Writing which reveals the truth of Indigenous motherhood: it is the ultimate weapon in destroying colonialism through the tenderness, and wildness, of Indigenous truth and love.
In our traditional kinship systems, children were the at the center of the family system. Everything we did was with, and for, the children. Women had babies on their back, breasts, and hips while they were skinning and tanning hides, gathering water and wood, cooking, harvesting berries and medicine, and everything in between. Older children … Continue reading Traditional Indigenous Kinship Practices at Home: Being Child-Centered During the Pandemic
It’s at every political “Indian” meeting. It’s at the round tables, the dialogues, and the discussions. Their behaviours are steeped in it. It’s in the way they speak, how they carry themselves, the way they look or stare. Fundamentally, it’s the idea that because one is an indigenous male in colonial politics, camouflaged as “Indian … Continue reading To the “Old Boys Club:” F*** your Patriarchy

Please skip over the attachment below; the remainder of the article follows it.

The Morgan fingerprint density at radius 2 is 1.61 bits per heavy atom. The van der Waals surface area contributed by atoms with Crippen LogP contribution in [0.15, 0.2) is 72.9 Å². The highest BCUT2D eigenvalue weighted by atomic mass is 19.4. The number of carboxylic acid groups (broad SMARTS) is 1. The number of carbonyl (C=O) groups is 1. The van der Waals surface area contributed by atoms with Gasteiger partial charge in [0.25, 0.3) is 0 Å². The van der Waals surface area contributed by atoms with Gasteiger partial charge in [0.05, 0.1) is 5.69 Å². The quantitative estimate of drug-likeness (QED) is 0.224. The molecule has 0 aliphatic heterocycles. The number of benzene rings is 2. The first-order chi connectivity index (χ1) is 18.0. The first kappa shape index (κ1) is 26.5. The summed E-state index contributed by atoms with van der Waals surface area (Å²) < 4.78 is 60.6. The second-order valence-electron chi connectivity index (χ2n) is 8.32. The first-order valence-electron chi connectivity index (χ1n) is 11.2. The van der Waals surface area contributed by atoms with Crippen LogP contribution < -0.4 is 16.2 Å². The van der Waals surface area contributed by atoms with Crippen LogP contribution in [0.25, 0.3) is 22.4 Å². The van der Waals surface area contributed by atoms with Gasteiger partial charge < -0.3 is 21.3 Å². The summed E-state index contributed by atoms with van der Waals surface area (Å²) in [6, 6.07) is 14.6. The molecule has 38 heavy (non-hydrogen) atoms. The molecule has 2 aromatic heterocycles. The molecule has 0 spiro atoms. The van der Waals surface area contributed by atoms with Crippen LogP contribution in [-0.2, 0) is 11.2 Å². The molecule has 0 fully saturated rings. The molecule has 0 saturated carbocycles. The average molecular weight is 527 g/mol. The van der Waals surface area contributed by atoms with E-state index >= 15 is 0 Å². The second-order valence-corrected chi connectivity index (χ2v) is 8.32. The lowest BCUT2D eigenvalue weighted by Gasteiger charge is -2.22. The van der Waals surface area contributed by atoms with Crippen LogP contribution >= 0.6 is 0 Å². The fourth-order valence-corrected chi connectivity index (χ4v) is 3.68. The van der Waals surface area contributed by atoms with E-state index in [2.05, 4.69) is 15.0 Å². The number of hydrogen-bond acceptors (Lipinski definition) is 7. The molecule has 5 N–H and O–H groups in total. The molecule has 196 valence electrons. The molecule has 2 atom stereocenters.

I never want to be seen as an equal to settler society. Nor do I ever want to be seen as an equal in the eyes of the colonizer. And I never want to be seen as “successful” within colonial systems. It started when I was young. It was lurking in the beginning stages of … Continue reading I never want to be seen as an equal to settler society.
This is the most personal blog post I have ever written. It shares my experiences of losing my mother while becoming a mother. It shares my experiences of grief, postpartum depression, the mixture of both, the insanities I felt, and most importantly, the love I held onto despite it all. It was during two transformative … Continue reading Losing My Mother while Becoming a Mother: Grief and Motherhood